Michelle Obama’s Becoming Complicates Her Own Narrative 


Following a long tradition of first ladies, Michelle Obama has written a memoir looking back on her journey to the White House. But just as she recast the mold of first lady as the first black woman to hold the office, Obama’s Becoming advances the genre, pushing at its edges and arriving somewhere new. More than just a memoir, Becoming seems written to take control of the narrative the public has built around her, walking the fine line of diplomacy required of first ladies while discussing the personal struggles she faced as a black woman moving into spaces that were not designed for her. It’s a self-aware, vulnerable, and often funny retelling of her life that doubles as a roadmap for women and girls who are similarly navigating unfamiliar territory, even with potentially lower stakes than the White House.

The message of Becoming, released one week after a historic midterm election that ushered in a record number of women into the House, is one of pragmatic optimism. Obama fully embraces her role as a moral authority, just as she did as first lady, but rather than pontificating like a public official, she writes as “an ordinary person who found herself on an extraordinary journey.”

“I understood that my trajectory was unusual, but there was no good reason why it had to be,” Obama writes. “There had been so many times in my life when I’d found myself the only woman of color—or even the only woman, period—sitting at a conference table or attending a board meeting or mingling at one VIP gathering or another. If I was the first at some of these things, I wanted to make sure that in the end I wasn’t the only—that others were coming up behind me.”

While the public knows the general arc of her life—growing up on Chicago’s South Side, culture shock as she arrives at Princeton and finds herself among a mostly white student body, meeting Barack while working at a prestigious law firm, navigating life in the public eye as the first black family in the White House—what makes Becoming special is Obama’s candor and the exploration of just how hard much of it was, even as it was invisible to the public that has watched her for so much of her adult life.

Both during her time at the White House and now in her post-presidency life, Obama has been a larger-than-life figure: she is the image of poise and grace; her marriage to Barack is romanticized as “marriage goals;”she is frequently asked if she will consider running for president (the answer is, and has been, no). But throughout Becoming, Obama pushes back against that image and repeatedly admits the weakness, doubt, and vulnerability she experienced throughout her life, addressing how she often turned to others in these times, whether through guidance from friends and family, marriage counseling, or being brutally honest with herself and others about her needs.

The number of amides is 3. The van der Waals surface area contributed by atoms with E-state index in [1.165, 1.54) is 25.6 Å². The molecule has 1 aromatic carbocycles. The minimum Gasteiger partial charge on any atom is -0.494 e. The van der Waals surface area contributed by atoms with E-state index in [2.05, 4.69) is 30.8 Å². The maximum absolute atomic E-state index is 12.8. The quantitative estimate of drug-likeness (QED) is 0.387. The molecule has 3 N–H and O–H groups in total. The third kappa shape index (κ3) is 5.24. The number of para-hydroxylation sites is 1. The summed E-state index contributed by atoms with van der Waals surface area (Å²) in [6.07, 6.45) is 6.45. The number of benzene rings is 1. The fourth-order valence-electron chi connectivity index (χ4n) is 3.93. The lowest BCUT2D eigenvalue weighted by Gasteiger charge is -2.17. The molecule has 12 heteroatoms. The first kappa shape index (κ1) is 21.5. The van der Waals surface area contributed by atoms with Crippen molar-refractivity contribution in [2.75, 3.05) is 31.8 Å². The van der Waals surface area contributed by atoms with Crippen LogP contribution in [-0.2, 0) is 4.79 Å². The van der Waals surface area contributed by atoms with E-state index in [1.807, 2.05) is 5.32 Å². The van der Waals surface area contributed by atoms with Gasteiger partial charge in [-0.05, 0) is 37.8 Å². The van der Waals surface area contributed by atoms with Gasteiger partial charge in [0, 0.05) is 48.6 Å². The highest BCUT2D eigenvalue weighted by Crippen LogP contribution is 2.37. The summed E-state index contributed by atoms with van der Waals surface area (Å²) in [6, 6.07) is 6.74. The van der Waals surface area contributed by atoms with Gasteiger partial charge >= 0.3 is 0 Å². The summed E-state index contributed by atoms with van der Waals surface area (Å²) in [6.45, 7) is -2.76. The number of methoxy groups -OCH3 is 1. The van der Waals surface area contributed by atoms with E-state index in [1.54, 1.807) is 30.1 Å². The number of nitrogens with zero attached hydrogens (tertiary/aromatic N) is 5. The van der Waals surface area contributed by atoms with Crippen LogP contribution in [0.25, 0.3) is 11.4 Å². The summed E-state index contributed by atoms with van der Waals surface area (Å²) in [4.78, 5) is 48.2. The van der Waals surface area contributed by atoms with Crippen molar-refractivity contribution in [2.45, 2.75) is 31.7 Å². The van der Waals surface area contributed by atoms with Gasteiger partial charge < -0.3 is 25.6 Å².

She reveals that the couple had a miscarriage, which, she writes, made her feel like a “personal failure,” and stresses the importance of talking about it: “What nobody tells you is that miscarriage happens all the time, to more women than you’d ever guess, given the relative silence around it.” She writes candidly about using in vitro fertilization to conceive Malia and Sasha, and later, opens up about couples therapy, dispelling the myth that good relationships just happen. “I know too many young couples who struggle and think that somehow there’s something wrong with them,” she told ABC News’s Robin Roberts. “And I want them to know that Michelle and Barack Obama, who have a phenomenal marriage and who love each other, we work on our marriage. And we get help with our marriage when we need it.”

While every first lady has a fish out of water story to tell, unlike the others before her, Obama had to contend with the struggles of a black woman navigating largely white spaces for most of her professional life. As a child, she witnessed white flight from her South Side neighborhood and later matriculated into a prestigious magnet school. At Princeton, a school that was overwhelmingly white and male, Obama felt “isolated by race,” banding together with a handful of other black students on campus. Her self-doubt about belonging as a black woman, about not being good enough, did not diminish once she became a first lady. “I was humbled and excited to be First Lady, but not for one second did I think I’d be sliding into some glamorous, easy role,” she writes. “Nobody who has the words ‘first’ and ‘black’ attached to them ever would. I stood at the foot of a mountain, knowing I’d need to climb my way into favor. For me, it revived an old internal call-and-response, one that tracked all the way back to high school…”